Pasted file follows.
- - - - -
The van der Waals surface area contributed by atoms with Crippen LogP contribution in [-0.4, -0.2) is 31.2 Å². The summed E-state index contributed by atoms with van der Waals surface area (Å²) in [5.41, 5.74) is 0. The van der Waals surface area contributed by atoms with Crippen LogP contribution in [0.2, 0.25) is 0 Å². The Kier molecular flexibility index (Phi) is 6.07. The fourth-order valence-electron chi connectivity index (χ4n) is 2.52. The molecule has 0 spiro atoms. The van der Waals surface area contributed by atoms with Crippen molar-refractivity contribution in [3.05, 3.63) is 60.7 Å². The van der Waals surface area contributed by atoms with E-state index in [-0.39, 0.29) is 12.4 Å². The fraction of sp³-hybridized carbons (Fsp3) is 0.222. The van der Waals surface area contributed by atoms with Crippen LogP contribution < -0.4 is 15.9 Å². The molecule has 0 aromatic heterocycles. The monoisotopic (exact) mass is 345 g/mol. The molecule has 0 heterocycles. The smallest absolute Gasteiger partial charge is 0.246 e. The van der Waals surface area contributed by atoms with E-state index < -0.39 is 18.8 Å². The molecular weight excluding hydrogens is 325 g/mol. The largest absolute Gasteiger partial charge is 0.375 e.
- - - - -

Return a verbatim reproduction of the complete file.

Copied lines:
The van der Waals surface area contributed by atoms with Crippen LogP contribution in [-0.4, -0.2) is 31.2 Å². The summed E-state index contributed by atoms with van der Waals surface area (Å²) in [5.41, 5.74) is 0. The van der Waals surface area contributed by atoms with Crippen LogP contribution in [0.2, 0.25) is 0 Å². The Kier molecular flexibility index (Phi) is 6.07. The fourth-order valence-electron chi connectivity index (χ4n) is 2.52. The molecule has 0 spiro atoms. The van der Waals surface area contributed by atoms with Crippen molar-refractivity contribution in [3.05, 3.63) is 60.7 Å². The van der Waals surface area contributed by atoms with E-state index in [-0.39, 0.29) is 12.4 Å². The fraction of sp³-hybridized carbons (Fsp3) is 0.222. The van der Waals surface area contributed by atoms with Crippen LogP contribution < -0.4 is 15.9 Å². The molecule has 0 aromatic heterocycles. The monoisotopic (exact) mass is 345 g/mol. The molecule has 0 heterocycles. The smallest absolute Gasteiger partial charge is 0.246 e. The van der Waals surface area contributed by atoms with E-state index < -0.39 is 18.8 Å². The molecular weight excluding hydrogens is 325 g/mol. The largest absolute Gasteiger partial charge is 0.375 e.